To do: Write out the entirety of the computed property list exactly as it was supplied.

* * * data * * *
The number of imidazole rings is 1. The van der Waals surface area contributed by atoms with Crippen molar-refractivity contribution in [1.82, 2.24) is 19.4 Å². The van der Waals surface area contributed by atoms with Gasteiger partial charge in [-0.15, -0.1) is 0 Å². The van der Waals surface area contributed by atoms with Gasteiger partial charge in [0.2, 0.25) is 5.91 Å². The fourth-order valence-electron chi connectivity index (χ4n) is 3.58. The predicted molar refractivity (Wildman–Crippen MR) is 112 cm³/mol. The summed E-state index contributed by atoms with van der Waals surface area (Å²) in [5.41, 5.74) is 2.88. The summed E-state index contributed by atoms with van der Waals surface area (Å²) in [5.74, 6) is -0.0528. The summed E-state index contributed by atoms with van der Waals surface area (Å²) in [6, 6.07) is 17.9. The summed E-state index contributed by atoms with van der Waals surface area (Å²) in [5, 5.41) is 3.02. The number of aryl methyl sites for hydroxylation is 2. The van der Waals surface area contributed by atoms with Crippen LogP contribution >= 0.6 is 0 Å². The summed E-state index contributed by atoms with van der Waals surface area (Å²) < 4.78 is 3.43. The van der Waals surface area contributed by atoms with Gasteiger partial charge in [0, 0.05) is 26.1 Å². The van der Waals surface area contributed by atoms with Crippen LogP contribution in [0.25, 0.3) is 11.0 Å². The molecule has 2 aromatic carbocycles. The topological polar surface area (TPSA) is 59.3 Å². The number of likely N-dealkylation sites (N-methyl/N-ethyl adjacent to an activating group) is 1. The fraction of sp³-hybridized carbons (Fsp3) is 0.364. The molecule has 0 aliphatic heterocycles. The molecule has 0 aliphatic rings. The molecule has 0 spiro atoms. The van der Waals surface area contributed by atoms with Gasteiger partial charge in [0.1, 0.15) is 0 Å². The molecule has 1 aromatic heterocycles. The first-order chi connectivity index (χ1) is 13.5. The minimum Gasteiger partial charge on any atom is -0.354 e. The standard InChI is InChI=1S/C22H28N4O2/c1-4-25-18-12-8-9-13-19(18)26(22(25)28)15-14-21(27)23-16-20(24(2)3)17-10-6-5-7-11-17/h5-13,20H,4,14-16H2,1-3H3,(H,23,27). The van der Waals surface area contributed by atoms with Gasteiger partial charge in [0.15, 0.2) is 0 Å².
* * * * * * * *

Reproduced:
The number of imidazole rings is 1. The van der Waals surface area contributed by atoms with Crippen molar-refractivity contribution in [1.82, 2.24) is 19.4 Å². The van der Waals surface area contributed by atoms with Gasteiger partial charge in [-0.15, -0.1) is 0 Å². The van der Waals surface area contributed by atoms with Gasteiger partial charge in [0.2, 0.25) is 5.91 Å². The fourth-order valence-electron chi connectivity index (χ4n) is 3.58. The predicted molar refractivity (Wildman–Crippen MR) is 112 cm³/mol. The summed E-state index contributed by atoms with van der Waals surface area (Å²) in [5.41, 5.74) is 2.88. The summed E-state index contributed by atoms with van der Waals surface area (Å²) in [5.74, 6) is -0.0528. The summed E-state index contributed by atoms with van der Waals surface area (Å²) in [6, 6.07) is 17.9. The summed E-state index contributed by atoms with van der Waals surface area (Å²) in [5, 5.41) is 3.02. The number of aryl methyl sites for hydroxylation is 2. The van der Waals surface area contributed by atoms with Crippen LogP contribution >= 0.6 is 0 Å². The summed E-state index contributed by atoms with van der Waals surface area (Å²) < 4.78 is 3.43. The van der Waals surface area contributed by atoms with Gasteiger partial charge in [0, 0.05) is 26.1 Å². The van der Waals surface area contributed by atoms with Crippen LogP contribution in [0.25, 0.3) is 11.0 Å². The molecule has 2 aromatic carbocycles. The topological polar surface area (TPSA) is 59.3 Å². The number of likely N-dealkylation sites (N-methyl/N-ethyl adjacent to an activating group) is 1. The fraction of sp³-hybridized carbons (Fsp3) is 0.364. The molecule has 0 aliphatic heterocycles. The molecule has 0 aliphatic rings. The molecule has 0 spiro atoms. The van der Waals surface area contributed by atoms with Gasteiger partial charge in [0.1, 0.15) is 0 Å². The molecule has 1 aromatic heterocycles. The first-order chi connectivity index (χ1) is 13.5. The minimum Gasteiger partial charge on any atom is -0.354 e. The standard InChI is InChI=1S/C22H28N4O2/c1-4-25-18-12-8-9-13-19(18)26(22(25)28)15-14-21(27)23-16-20(24(2)3)17-10-6-5-7-11-17/h5-13,20H,4,14-16H2,1-3H3,(H,23,27). The van der Waals surface area contributed by atoms with Gasteiger partial charge in [0.15, 0.2) is 0 Å².